• A valid government-issued picture identification of parent or parents, such as a passport or driver’s license.
  • Proof of residency of the parent or parents in the State of Mississippi.
  • The social security card of the child.
"We used Robertson & Easterling to finalize 5 adoptions . The staff is wonderful and Craig goes above and beyond to make sure your experience is smooth and worry free.  We will definitely use them again and would recommend them to any family."  Andrea Thaggard, Meridian, MS
  • Bethany Christian Services
  • New Beginnings
  • Lifeline Children Services
  • Intercountry Adoption: Bureau of Consular Affairs
  • Mississippi Department of Human Services
  • American Academy of Adoption Attorneys
  • Together for Adoption
  • Christian Alliance for Orphans
  • Orphan Sunday
  • Choose Life Mississippi
  • Center for Pregnancy Choices

    We Can Help You  

    Here is the way this works, if you would like to talk about a potential adoption, call our office (601-898-8655) or confidentially submit a basic intake form so our staff can complete a standard conflict check. That’s when we make sure nothing on this end will stand in the way of us being helpful. Then, we will schedule a time for you to talk to one or more of our attorneys to go over your situation.


    See blog posts related to Adoption

    FAQs related to Adoption

    Probably not.  If everything is done correctly in the beginning, and everyone who was entitled to notice of the legal proceeding was given an opportunity to participate, the odds of an adoption being attacked years later are small.  In addition, adoption proceedings are sealed in Mississippi, which will limit the public's access to any information which would aid any person who may consider it. 

    Not currently. However, the Obergefell case will likely change this over time.  Mississippi takes a historically conservative view on family, but this varies based on the life experience of the Chancellor assigned to a case.  

    No.  We help families who have already identified their child.  If you are new to adoption, 200 Million Flowers is our sister organization and holds informational meetings from time to time about adoption realities.  This is a good place to start your journey. 

    While there are certain circumstances in which both parents rights can be involuntarily terminated, this is extremely difficult to privately accomplish unless both are clearly unfit.  The Department of Human Services, state social workers and Youth Court would most likely be involved in this sort of situation, and a potential adoption for a legally free child would be facilitated through the foster care system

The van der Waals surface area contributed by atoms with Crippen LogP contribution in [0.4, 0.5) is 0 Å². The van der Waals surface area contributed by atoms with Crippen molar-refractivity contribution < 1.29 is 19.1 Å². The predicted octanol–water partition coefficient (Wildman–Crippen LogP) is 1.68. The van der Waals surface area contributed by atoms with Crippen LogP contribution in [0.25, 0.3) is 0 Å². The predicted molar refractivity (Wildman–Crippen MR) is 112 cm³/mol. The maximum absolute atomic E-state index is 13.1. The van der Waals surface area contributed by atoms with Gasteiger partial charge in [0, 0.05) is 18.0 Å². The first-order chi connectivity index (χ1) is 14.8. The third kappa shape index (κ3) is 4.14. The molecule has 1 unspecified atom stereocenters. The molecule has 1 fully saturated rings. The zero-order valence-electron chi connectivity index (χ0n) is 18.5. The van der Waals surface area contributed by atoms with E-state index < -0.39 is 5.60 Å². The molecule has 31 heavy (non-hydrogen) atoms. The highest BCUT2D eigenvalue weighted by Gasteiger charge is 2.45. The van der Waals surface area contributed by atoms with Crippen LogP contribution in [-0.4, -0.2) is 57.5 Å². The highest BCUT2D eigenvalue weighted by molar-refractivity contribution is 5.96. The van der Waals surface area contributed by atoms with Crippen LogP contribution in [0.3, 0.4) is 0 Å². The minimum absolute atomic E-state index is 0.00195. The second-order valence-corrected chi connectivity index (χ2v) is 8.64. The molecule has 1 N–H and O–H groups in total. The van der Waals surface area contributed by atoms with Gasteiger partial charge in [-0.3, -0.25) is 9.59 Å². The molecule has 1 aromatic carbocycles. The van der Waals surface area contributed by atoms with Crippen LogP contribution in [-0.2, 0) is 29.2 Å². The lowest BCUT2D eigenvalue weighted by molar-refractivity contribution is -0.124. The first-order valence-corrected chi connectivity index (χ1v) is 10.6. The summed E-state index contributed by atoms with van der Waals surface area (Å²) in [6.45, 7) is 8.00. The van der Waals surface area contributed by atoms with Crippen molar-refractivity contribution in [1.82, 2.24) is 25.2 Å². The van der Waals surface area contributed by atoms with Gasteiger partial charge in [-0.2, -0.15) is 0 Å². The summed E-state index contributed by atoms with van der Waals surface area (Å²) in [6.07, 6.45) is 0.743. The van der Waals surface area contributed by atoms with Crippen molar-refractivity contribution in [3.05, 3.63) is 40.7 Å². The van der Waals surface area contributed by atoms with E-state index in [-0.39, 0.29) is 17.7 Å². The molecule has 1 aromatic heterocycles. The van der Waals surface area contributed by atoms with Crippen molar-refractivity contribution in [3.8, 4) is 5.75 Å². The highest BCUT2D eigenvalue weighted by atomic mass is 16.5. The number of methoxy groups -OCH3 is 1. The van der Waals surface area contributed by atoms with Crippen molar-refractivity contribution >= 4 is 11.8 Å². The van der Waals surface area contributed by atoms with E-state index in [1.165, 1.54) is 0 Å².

Yes, but it is not like what you think.  Adoption proceedings are usually held in the judge's office or in a courtroom sealed away from the public.  Judges are usually happy about adoptions, and will even pose for the family's "first picture. 

    The cost associated with adoptions vary greatly.  For example, an adoption through foster care is virtually free.  But many international adoptions can cost more than $40,000.00.  The legal fees are relatively small in comparison to other costs in most adoptions. 

    No. Mississippi has made it very easy to get a Mississippi birth certificate through a simple chancery court proceeding. 

    200 Million Flowers is a ministry founded by Craig and Rachel Robertson.  It derives its name from the estimated number of orphans in the world and a quote from Mother Teresa in which she said "How can there be too many children, it is like saying there are too many flowers."  200 Million Flowers has been involved in a number of projects around Mississippi since it was founded in 2011.  

    An attorney the court appoints to represent the best interests of a child in a divorce or parental rights and responsibilities case.

    The less specific a family is about a child they may potentially adopt, the better.  However, each family is different and the specific dynamics of your home should be carefully considered.  Be willing to adapt.  You may start down one potential adoption path, but be open to changing course.  

    Olivia Y is a federal lawsuit filed by Children's Rights which mandated sweeping reforms in the Mississippi child welfare system. 

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    Take the first step.

    When you think you are ready to be more informed through customized analysis, the best thing we offer is to sit with you in person or over a conference call to educate you and think through your goals and a plan to accomplish them. This will make you feel better –more informed and more in control. You can start the process by simply calling the office or by clicking the link below to confidentially submit an Intake Form and we will contact you.

    Call 601-898-8655

    or Submit an Intake Form